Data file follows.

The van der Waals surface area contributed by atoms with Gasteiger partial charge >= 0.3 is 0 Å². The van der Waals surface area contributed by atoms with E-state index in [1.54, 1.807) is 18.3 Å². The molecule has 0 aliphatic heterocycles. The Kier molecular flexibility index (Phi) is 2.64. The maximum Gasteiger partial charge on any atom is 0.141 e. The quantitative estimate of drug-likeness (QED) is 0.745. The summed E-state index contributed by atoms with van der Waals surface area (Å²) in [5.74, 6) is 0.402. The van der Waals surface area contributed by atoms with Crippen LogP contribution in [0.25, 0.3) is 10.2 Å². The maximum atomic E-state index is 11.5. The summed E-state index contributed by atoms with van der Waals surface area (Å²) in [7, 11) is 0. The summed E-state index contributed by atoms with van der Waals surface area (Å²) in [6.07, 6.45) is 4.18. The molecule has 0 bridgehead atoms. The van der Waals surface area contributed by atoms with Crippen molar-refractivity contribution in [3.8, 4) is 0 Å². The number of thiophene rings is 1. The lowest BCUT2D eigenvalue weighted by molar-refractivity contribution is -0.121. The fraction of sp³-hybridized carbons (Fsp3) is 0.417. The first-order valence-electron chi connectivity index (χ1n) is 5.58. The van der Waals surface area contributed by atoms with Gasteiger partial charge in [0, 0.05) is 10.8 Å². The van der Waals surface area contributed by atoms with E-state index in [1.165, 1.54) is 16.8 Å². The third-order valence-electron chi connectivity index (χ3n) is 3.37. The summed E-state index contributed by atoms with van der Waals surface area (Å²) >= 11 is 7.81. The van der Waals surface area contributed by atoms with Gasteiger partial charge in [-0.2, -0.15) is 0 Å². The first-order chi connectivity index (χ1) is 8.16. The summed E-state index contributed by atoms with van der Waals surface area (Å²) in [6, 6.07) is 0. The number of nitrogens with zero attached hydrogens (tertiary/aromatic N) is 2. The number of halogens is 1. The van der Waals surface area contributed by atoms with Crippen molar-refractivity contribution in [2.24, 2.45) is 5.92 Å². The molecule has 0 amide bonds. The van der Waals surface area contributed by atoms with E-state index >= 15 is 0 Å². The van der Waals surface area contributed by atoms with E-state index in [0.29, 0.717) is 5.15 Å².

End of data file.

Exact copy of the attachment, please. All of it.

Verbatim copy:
The van der Waals surface area contributed by atoms with Gasteiger partial charge >= 0.3 is 0 Å². The van der Waals surface area contributed by atoms with E-state index in [1.54, 1.807) is 18.3 Å². The molecule has 0 aliphatic heterocycles. The Kier molecular flexibility index (Phi) is 2.64. The maximum Gasteiger partial charge on any atom is 0.141 e. The quantitative estimate of drug-likeness (QED) is 0.745. The summed E-state index contributed by atoms with van der Waals surface area (Å²) in [5.74, 6) is 0.402. The van der Waals surface area contributed by atoms with Crippen LogP contribution in [0.25, 0.3) is 10.2 Å². The maximum atomic E-state index is 11.5. The summed E-state index contributed by atoms with van der Waals surface area (Å²) in [7, 11) is 0. The summed E-state index contributed by atoms with van der Waals surface area (Å²) in [6.07, 6.45) is 4.18. The molecule has 0 bridgehead atoms. The van der Waals surface area contributed by atoms with Crippen molar-refractivity contribution in [3.8, 4) is 0 Å². The number of thiophene rings is 1. The lowest BCUT2D eigenvalue weighted by molar-refractivity contribution is -0.121. The fraction of sp³-hybridized carbons (Fsp3) is 0.417. The first-order valence-electron chi connectivity index (χ1n) is 5.58. The van der Waals surface area contributed by atoms with Gasteiger partial charge in [0, 0.05) is 10.8 Å². The van der Waals surface area contributed by atoms with E-state index in [1.165, 1.54) is 16.8 Å². The third-order valence-electron chi connectivity index (χ3n) is 3.37. The summed E-state index contributed by atoms with van der Waals surface area (Å²) >= 11 is 7.81. The van der Waals surface area contributed by atoms with Gasteiger partial charge in [-0.2, -0.15) is 0 Å². The first-order chi connectivity index (χ1) is 8.16. The summed E-state index contributed by atoms with van der Waals surface area (Å²) in [6, 6.07) is 0. The number of nitrogens with zero attached hydrogens (tertiary/aromatic N) is 2. The number of halogens is 1. The van der Waals surface area contributed by atoms with Crippen molar-refractivity contribution in [2.24, 2.45) is 5.92 Å². The molecule has 0 amide bonds. The van der Waals surface area contributed by atoms with E-state index >= 15 is 0 Å². The van der Waals surface area contributed by atoms with E-state index in [0.29, 0.717) is 5.15 Å².